New security protocol may come to Maricopa high schools as soon as next semester. 

Maricopa Unified School District officials continued a work study Wednesday to mull implementing metal detectors at the city’s two high schools. 

The OPENGATE systems would screen visitors’ backpacks and purses, seeking threats wirelessly and without requiring the bags to be emptied. 

Since June, Assistant Superintendent Tracey Pastor surveyed students, staff and parents about the issue.  

“We had great participation,” she said. “There were many that were supportive, and they wanted to know how soon we can have these, and why don’t we already have them.”  

Based on 1,140 online responses, about 70% of participants said weapons detectors would make them feel safer at school. About 42% said they would feel “very comfortable.” 

But some had concerns about wait times or the invasion of privacy.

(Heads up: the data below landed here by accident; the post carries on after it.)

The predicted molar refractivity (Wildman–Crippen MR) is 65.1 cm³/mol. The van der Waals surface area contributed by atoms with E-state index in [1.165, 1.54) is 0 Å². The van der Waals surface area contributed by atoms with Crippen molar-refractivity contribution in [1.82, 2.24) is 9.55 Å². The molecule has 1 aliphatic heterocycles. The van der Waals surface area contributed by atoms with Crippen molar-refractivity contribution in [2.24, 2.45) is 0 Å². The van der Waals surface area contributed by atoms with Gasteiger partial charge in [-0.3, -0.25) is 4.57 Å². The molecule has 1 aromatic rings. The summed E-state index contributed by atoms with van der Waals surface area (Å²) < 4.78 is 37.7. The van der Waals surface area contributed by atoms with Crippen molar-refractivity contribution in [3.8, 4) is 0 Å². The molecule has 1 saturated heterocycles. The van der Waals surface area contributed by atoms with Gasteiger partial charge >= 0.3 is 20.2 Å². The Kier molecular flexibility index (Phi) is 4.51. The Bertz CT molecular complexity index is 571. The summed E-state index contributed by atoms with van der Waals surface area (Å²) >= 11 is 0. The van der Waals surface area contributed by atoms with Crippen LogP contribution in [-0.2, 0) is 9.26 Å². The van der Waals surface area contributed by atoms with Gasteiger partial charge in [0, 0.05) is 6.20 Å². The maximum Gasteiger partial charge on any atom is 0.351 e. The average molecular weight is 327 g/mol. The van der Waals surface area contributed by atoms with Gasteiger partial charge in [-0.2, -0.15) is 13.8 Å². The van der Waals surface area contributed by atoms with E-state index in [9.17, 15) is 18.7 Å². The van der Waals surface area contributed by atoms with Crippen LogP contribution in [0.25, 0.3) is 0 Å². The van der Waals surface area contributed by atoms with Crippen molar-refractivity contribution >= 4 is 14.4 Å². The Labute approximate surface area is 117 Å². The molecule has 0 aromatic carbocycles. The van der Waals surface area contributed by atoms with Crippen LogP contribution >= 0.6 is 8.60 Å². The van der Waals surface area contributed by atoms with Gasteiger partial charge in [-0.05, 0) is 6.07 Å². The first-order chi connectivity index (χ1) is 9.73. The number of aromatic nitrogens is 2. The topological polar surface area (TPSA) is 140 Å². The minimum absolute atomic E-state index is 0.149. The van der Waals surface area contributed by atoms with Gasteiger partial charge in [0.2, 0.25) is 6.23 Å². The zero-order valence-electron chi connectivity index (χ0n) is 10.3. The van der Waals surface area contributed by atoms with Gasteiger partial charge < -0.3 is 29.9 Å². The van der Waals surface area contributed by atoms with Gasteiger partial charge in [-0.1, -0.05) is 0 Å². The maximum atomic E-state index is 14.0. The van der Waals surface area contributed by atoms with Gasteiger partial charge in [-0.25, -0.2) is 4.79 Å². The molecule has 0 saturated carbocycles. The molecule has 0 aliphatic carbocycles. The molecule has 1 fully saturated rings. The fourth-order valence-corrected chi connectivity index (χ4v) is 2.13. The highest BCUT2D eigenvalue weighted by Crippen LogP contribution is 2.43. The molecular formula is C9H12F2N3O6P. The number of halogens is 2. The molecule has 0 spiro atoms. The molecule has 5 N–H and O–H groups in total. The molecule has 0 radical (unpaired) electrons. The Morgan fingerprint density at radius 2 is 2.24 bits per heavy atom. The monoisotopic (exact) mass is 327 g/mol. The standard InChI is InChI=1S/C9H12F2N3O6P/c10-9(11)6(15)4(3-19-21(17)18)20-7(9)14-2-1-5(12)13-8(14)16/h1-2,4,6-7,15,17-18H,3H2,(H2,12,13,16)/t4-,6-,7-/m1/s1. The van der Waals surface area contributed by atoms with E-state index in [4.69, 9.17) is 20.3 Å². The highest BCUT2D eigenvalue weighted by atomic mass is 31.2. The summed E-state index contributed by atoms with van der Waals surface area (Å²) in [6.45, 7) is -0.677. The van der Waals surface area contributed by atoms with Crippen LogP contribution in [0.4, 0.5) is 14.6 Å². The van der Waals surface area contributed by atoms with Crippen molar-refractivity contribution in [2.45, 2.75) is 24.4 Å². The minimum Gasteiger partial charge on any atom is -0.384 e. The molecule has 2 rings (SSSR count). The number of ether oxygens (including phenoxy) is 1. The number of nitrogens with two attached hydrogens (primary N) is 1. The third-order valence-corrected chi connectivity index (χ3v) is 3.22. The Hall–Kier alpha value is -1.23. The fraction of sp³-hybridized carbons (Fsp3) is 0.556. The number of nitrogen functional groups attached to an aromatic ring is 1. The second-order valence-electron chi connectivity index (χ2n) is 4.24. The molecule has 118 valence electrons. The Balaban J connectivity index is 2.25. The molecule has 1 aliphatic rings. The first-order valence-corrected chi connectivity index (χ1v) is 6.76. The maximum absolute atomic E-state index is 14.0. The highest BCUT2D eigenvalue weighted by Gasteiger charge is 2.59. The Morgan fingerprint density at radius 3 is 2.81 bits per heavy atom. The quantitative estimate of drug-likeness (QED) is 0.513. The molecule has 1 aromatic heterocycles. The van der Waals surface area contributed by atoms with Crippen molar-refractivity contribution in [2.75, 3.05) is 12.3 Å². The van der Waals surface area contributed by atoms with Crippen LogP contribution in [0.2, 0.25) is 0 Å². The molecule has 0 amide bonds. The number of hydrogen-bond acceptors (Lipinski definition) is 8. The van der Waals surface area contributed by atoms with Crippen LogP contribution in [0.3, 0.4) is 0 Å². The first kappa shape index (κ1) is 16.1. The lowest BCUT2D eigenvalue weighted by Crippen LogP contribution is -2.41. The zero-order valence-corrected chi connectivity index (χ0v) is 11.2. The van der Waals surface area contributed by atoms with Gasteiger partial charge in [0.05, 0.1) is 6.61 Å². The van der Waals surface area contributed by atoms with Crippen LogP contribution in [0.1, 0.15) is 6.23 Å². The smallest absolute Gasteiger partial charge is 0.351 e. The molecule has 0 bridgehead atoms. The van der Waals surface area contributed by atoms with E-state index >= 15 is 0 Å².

The same survey revealed about 15% would be “very uncomfortable” with the 25-pound columns on campus. 

Despite the naysayers, board members expressed eagerness to get the ball rolling. But like most large projects, it’s like peeling back the layers of an onion, President Robert Downey said.

Next steps include firming up logistics, creating a staffing model and continuing the work study. 

“We should have a rough idea of what it may cost, what it may mean staffing wise,” Downey said. “But I think we should still move forward knowing that there will be refinement as we continue on down the process.” 

The units are a pricey yet monumental step toward enhanced school safety. Further action requires board approval.  

Aside from the $17,500 price tag, each set of detectors requires two or three staff members to set up, guide students and deploy secondary procedures when needed. 

If the board decides to buy the metal detectors, it will take up to 10 weeks after the purchase before they arrive in Maricopa. District staff can receive training for an additional fee. 

Superintendent Tracey Lopeman acknowledged the subject’s nuance. 

“It’s a very sensitive moment, when you’re walking through the system,” she said. “We want to make sure that we understand the implications.”  

Board member Torri Anderson added, “This is not the be all, end all for safety. This is a layer of safety.”